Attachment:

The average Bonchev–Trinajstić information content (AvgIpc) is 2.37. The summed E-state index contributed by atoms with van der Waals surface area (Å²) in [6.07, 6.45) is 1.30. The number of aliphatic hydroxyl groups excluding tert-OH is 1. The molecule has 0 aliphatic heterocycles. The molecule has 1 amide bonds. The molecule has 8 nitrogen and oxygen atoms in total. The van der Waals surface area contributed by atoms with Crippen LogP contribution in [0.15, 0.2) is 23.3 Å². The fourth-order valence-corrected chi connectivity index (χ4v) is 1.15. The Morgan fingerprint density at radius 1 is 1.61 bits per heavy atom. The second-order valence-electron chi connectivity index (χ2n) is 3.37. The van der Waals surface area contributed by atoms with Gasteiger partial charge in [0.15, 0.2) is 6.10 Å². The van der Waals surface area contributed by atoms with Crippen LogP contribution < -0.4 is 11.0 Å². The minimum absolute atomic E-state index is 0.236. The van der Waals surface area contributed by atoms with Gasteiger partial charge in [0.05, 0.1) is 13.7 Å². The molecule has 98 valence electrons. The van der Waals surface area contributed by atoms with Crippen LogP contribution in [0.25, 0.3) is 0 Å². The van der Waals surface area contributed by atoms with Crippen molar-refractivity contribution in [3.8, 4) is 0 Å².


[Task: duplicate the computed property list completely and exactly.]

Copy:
The average Bonchev–Trinajstić information content (AvgIpc) is 2.37. The summed E-state index contributed by atoms with van der Waals surface area (Å²) in [6.07, 6.45) is 1.30. The number of aliphatic hydroxyl groups excluding tert-OH is 1. The molecule has 0 aliphatic heterocycles. The molecule has 1 amide bonds. The molecule has 8 nitrogen and oxygen atoms in total. The van der Waals surface area contributed by atoms with Crippen LogP contribution in [0.15, 0.2) is 23.3 Å². The fourth-order valence-corrected chi connectivity index (χ4v) is 1.15. The Morgan fingerprint density at radius 1 is 1.61 bits per heavy atom. The second-order valence-electron chi connectivity index (χ2n) is 3.37. The van der Waals surface area contributed by atoms with Gasteiger partial charge in [0.15, 0.2) is 6.10 Å². The van der Waals surface area contributed by atoms with Crippen LogP contribution < -0.4 is 11.0 Å². The minimum absolute atomic E-state index is 0.236. The van der Waals surface area contributed by atoms with Gasteiger partial charge in [0.05, 0.1) is 13.7 Å². The molecule has 98 valence electrons. The van der Waals surface area contributed by atoms with Crippen LogP contribution in [0.25, 0.3) is 0 Å². The van der Waals surface area contributed by atoms with Crippen molar-refractivity contribution in [3.8, 4) is 0 Å².